During the trial, Judge Linn denied the defense’s request for a mistrial at the time, defending his use of the term “warranty” as merely referring to matters outside the direct facts of Ms. .Smollett.
As part of their bid for a new trial, the defense also argued that when selecting the jury, prosecutors used to seek to dismiss potential black jurors – which resulted in a final group including a black juror and a black alternate.
Prosecutors argued in court papers that the accusation of discrimination during jury selection was unfounded and that they had provided “racially neutral” explanations to challenge the inclusion of those jurors.
Mr. Smollett’s sentencing options also include restitution, which in his case would likely mean paying the city of Chicago for the money it spent investigating his hate crime report.
In a pre-sentencing court filing, a city attorney and the superintendent of the Chicago Police Department urged prosecutors to ask the court to order Mr. Smollett to pay them more than $130,000, explaining that the police had “worked around the clock” to find the perpetrators of the attack.
“The city is a victim of Mr. Smollett’s crimes because his false reports caused the CPD to expend scarce resources that could have been devoted to solving real crimes,” the filing said. The city currently has an ongoing lawsuit against Mr Smollett in which they have sought the same amount of money.
In their letter to Judge Linn, Samuel L. Jackson and LaTanya Richardson Jackson said they had known Mr. Smollett since he was a child and later through charities. The Jacksons asked Judge Linn for ‘mercy’ and argued that Mr Smollett ‘used his fame to impact community outreach work’, including helping the people of Flint, Michigan during the water crisis.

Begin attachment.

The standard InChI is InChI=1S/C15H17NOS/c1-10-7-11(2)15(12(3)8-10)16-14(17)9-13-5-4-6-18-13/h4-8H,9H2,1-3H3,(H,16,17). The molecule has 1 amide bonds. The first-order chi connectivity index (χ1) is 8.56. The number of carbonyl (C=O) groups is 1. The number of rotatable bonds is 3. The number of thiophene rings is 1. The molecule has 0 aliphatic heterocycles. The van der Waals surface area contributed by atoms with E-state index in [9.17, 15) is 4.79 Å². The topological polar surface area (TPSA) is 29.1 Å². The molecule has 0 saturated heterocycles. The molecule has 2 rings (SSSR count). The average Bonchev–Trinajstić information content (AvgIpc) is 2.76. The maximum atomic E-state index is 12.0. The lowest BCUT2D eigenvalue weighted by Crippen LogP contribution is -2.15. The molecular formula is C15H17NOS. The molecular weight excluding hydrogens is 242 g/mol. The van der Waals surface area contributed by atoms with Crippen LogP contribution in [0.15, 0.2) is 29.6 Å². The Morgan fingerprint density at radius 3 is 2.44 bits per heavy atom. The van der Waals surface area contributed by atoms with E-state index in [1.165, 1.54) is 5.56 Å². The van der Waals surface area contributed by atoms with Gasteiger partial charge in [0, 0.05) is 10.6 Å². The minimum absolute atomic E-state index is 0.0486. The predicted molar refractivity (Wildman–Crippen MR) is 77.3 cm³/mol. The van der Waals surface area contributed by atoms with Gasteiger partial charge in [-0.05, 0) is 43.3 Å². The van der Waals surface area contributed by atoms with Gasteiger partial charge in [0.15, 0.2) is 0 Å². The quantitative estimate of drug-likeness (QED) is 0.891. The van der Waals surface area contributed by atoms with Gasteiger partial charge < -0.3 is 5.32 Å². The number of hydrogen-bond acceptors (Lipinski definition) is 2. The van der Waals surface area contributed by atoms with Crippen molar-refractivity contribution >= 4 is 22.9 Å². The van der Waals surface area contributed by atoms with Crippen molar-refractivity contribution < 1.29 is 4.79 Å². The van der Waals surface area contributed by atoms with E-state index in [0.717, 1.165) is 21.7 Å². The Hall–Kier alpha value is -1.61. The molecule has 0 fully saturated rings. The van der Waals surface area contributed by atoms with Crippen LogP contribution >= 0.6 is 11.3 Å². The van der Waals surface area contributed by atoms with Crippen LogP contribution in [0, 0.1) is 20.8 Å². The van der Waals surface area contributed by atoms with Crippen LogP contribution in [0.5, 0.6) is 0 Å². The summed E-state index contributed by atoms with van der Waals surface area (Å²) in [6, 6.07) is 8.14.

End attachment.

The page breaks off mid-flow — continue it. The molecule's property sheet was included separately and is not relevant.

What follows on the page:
In his letter, the Reverend Jesse Jackson wrote that he was concerned for Mr Smollett’s safety in prison as a ‘well-known, non-violent, black, gay man of Jewish descent’.
When deciding on sentencing, the court will consider Mr. Smollett’s criminal history, which involves a single 2007 incident in California. He was convicted in that case of driving under the influence, driving without a license and misreporting to the police, all misdemeanors. Mr Smollett was sentenced to probation and community service and had to undergo drug treatment, according to a pre-sentence report written by a probation officer and filed with the court.
The report was based on an interview with Mr Smollett after his sentencing, in which the actor said he suffered from ‘excessive stress’, faced financial problems and asked to follow a drug treatment for a few years. Mr Smollett told the probation officer he hoped to continue to lead.
The actor, who was released from prison on bail, generally refused to discuss the details of his case during the interview with the probation officer. But when asked how his family reacted to the ordeal, he replied: “They know me and they know I didn’t do this.”
When asked if he planned to stay in his apartment in New York, Mr Smollet replied: “It’s all up in the air right now.”